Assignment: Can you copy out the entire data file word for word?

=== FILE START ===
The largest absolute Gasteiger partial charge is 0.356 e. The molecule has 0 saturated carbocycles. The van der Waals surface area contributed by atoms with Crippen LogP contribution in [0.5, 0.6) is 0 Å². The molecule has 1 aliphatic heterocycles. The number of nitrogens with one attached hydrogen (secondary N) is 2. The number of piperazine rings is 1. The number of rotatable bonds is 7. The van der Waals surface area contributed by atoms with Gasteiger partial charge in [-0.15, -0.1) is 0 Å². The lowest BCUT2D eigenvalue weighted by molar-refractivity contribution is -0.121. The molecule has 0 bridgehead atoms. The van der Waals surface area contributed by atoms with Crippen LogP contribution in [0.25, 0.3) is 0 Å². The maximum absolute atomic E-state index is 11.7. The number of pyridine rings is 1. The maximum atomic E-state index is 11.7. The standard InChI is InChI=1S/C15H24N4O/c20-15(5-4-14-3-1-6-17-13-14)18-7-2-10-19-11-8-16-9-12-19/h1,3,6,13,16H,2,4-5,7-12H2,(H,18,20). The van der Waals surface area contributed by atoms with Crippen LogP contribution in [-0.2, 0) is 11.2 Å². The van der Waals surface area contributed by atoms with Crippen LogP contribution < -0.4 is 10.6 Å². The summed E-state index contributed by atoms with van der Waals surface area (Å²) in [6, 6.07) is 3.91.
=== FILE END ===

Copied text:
The largest absolute Gasteiger partial charge is 0.356 e. The molecule has 0 saturated carbocycles. The van der Waals surface area contributed by atoms with Crippen LogP contribution in [0.5, 0.6) is 0 Å². The molecule has 1 aliphatic heterocycles. The number of nitrogens with one attached hydrogen (secondary N) is 2. The number of piperazine rings is 1. The number of rotatable bonds is 7. The van der Waals surface area contributed by atoms with Gasteiger partial charge in [-0.15, -0.1) is 0 Å². The lowest BCUT2D eigenvalue weighted by molar-refractivity contribution is -0.121. The molecule has 0 bridgehead atoms. The van der Waals surface area contributed by atoms with Crippen LogP contribution in [0.25, 0.3) is 0 Å². The maximum absolute atomic E-state index is 11.7. The number of pyridine rings is 1. The maximum atomic E-state index is 11.7. The standard InChI is InChI=1S/C15H24N4O/c20-15(5-4-14-3-1-6-17-13-14)18-7-2-10-19-11-8-16-9-12-19/h1,3,6,13,16H,2,4-5,7-12H2,(H,18,20). The van der Waals surface area contributed by atoms with Crippen LogP contribution in [-0.2, 0) is 11.2 Å². The van der Waals surface area contributed by atoms with Crippen LogP contribution < -0.4 is 10.6 Å². The summed E-state index contributed by atoms with van der Waals surface area (Å²) in [6, 6.07) is 3.91.